Health care stocks offer a prescription for uncertain times

With persistent inflation and high interest rates stoking fears of an impending recession, investors are flocking to defensive stocks that can weather economic storms[1] – and health care businesses are arguably the most resilient of all.

Companies in the sector have shown more robust earnings during downturns than those of any other major industry, including defensive favourites such as utilities and consumer staples. Health care is now also getting a boost from the growing spend on health, wellness and vaccines in the wake of the pandemic and as a result of fast-aging populations in many major economies.

Accordingly, the MSCI World Health Care index had as of 30 June this year achieved a 50% greater gross return in US dollar terms than the MSCI World index since June 2008.[2]

As a consequence, 64% of investment decision-makers at global financial institutions expect health care stocks to deliver strong returns over the next three years, according to an investor survey commissioned by EquitiesFirst and carried out by Institutional Investor.

This wide-ranging study provides insight into how over 300 investors – including asset managers, foundations, pension schemes and endowments – are responding to dramatic shifts in the macroeconomic and geopolitical environment.

Bright outlook for health care

The only sector inspiring greater investor optimism than health care is technology, the report shows. Meanwhile, there is scant enthusiasm for industries more susceptible to high interest rates and slowing economic growth – notably real estate and finance.

There are reasons behind this optimism. The structural factors driving health care’s past outperformance remain firmly in place. If anything, populations are aging even faster, and health care spending in developing countries looks set to accelerate given the rapid growth of their middle classes, especially in Asia.[3]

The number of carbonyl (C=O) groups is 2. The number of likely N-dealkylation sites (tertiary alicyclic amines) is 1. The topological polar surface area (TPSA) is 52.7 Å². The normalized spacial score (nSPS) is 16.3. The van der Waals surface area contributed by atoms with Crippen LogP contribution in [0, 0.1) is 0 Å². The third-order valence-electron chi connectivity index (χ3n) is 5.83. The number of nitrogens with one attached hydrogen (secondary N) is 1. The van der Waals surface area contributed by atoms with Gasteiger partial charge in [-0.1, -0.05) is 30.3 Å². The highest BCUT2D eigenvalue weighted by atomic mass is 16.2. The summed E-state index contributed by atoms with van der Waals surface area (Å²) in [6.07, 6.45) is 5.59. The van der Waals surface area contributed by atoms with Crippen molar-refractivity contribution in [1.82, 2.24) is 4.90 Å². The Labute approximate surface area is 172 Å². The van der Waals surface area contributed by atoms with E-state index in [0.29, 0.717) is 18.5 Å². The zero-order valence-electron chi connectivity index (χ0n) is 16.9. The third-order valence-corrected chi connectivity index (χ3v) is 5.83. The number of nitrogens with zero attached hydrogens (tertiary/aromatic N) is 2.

The Covid-19 pandemic also helped accelerate technological advances in medical devices and drugs, with researchers now exploring the use of mRNA vaccines for a variety of other diseases.[4] As more treatments are developed for thousands of previously untreatable diseases, health care spending can be expected to increase further.

This trend could blur the lines between the two categories where investors tend to place health care stocks. On one side are pharmaceuticals, managed care and medical equipment suppliers, which are regarded as steady defensive plays. Meanwhile, the likes of biotech firms and AI-based health care providers are seen as high-growth stocks that traditionally fare badly when interest rates are high.

Technology has changed the game

That dichotomy may no longer be relevant, however, as emerging technologies transform everything from drug development to patient care.[5]

Advances in 3D printing have paved the way for customisable treatments;[6] robots and less invasive techniques are revolutionising surgery;[7] and AI and cloud computing is powering telehealth services in low-income countries and remote locations.[8]

What’s more, innovations in diagnostics and emerging life-science tools are making it possible to identify diseases at an earlier stage, while big data and analytics are supporting the push to prioritise preventative health care.

Investors must, however, be alert to headwinds facing the sector.

Not least of these is that governments will scale back health care spending following bumper outlays during the pandemic. There are also growing questions over how medical and medtech companies can access patient data to run their business models or create new products amid rising concerns over the need to maintain the privacy of sensitive information.

What’s more, governments are working on market reforms to make drugs more affordable, which could eat into pharmaceutical companies’ profit margins. The realignment of global supply chains as a result of geopolitical shifts could also drive up drugmakers’ costs.

A selective approach to investing can therefore be beneficial, and there is no lack of choice when it comes to health care sub-sectors and themes. As well as defensive strategies focusing on established players, investors can choose from the dizzying array of small-cap and private companies that are working on emerging technologies and novel use cases.

For equities investors looking to boost returns by going global – another finding from the EquitiesFirst x Institutional Investor study – the MSCI World Health Care index contains 142 large- and mid-cap constituents from 23 countries.

While health care may be seen as a defensive sector, it is also extremely dynamic, characterized by rapid innovation and a fast-changing regulatory landscape. Investors must be prepared to manage their portfolios and adapt quickly to a shifting industry and environment.

One way to do that is by accessing securities-backed financing. By using their securities or digital assets as collateral, long-term investors can obtain relatively stable, cost-effective capital with no restrictions on the use of proceeds, including equity investments in new health care themes or technologies. Given how fast these opportunities evolve, this kind of flexible funding can be a valuable tool for investors looking to preserve and grow their wealth during tumultuous times.










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